deepundergroundpoetry.com

The Ice Cream Shoppe

The first time I was invited to Mark's house, he played the piano for me. He wasn't a hack. His long fingers were all over the keyboard, doing complicated mathematical things. Later he cooked his "killer" risotto, stirring and stirring without impatience, and with seemingly little effort. Mark was a Price Waterhouse accountant. Mark had a TV mounted above his sunken jacuzzi tub. Mark knew how to pronounce any given French wine, and if you wanted a return invitation you'd better be able to as well.
  
Mark and I were friends before the internet, before I knew everyone was crazy, not just me. Most seemed to do a better job of coping than I did, but maybe they only had one disorder, not a ugly trifecta of ADD, clinical depression, and Bipolar II. My friends, all for the most part better than me, kept me around because I was smart, and deeply funny.  
   
When it came to my depression, I'd heard every exhausted adage and dismissive command in the book:  
   
"Snap out of it."  
Snap this.  
   
"Things will get better."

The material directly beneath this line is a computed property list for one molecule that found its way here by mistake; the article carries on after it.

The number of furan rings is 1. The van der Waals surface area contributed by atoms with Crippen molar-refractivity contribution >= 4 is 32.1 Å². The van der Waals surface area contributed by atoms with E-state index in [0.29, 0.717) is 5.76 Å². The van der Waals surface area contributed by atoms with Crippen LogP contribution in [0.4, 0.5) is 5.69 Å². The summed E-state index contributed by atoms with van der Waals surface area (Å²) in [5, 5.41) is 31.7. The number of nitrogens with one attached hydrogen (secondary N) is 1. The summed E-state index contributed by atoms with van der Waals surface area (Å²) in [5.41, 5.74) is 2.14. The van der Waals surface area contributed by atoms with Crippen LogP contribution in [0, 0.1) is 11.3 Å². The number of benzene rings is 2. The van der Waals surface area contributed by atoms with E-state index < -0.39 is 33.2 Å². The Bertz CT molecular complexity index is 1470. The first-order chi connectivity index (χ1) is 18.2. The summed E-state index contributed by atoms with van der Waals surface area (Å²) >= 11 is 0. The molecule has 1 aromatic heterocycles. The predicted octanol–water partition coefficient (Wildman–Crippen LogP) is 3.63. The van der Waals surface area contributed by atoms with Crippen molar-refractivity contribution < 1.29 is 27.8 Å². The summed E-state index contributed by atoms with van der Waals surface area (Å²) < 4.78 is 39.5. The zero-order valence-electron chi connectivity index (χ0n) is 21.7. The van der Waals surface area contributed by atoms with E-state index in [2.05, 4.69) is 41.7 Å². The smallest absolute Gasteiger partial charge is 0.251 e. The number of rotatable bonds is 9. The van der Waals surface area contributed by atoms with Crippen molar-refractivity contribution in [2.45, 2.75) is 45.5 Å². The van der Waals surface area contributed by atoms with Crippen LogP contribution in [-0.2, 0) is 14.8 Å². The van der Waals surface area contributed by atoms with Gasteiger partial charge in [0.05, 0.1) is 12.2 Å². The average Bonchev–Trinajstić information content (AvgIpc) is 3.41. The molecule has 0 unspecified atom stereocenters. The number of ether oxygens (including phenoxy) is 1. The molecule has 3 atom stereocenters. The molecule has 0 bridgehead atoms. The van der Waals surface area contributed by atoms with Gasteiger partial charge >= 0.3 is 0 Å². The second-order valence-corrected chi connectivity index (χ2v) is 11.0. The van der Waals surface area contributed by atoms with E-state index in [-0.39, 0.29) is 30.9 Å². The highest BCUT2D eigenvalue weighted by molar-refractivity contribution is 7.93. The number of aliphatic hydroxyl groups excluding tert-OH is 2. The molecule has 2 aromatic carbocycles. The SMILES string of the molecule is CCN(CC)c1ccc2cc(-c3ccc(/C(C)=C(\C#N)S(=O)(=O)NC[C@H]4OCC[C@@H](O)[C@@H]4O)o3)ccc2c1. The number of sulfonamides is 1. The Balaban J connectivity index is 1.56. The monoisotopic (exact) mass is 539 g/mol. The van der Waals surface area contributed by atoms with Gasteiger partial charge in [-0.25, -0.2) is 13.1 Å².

How? They'll likely get worse.  
 
"When I was working as a swimsuit model while getting my doctorate, I felt just like you do."  
Dead wrong, but thanks for playing.  
   
It was a warm evening in Denver, in a tony neighborhood. Dogs caught Frisbees, families barbequed, and the line was languidly long in the darling little ice cream shop. It was too perfect. My god at the time hated perfect. I had one foot in the elevator shaft, ready to plummet.  
   
"This is too perfect" I said to Mark. And then in a quieter voice after a short pause: "I feel like someone is going to get shot."  
   
On the verge of chastising myself for being tranparently psycho, I see Mark smile. "That's awesome" he says.  
   
A moment later he launches into a Rod Serling voice: "A simple cone of chocolate, on a rarefied summer's evening..."    
   
I don't remember what he said after that. What I do remember is conferring that the bullet would go through the center of the ball of ice cream, leaving a perfectly spherical hole.    
   
Mark's piano playing had intimidated me more than impressed me. Likewise for his risotto. But ice cream with a perfect bullet hole through it? Genius. And in a lifetime of few knowing how to console me, Mark went right into the dark zone with me and brought me into the light.
Written by Pinkdreams
Published
Author's Note
This is a recall of an experience around 1997. The absurdity of feeling like someone was going to be shot was still an absurdity back then. I still struggle with depression, but to a lesser extent now.
All writing remains the property of the author. Don't use it for any purpose without their permission.
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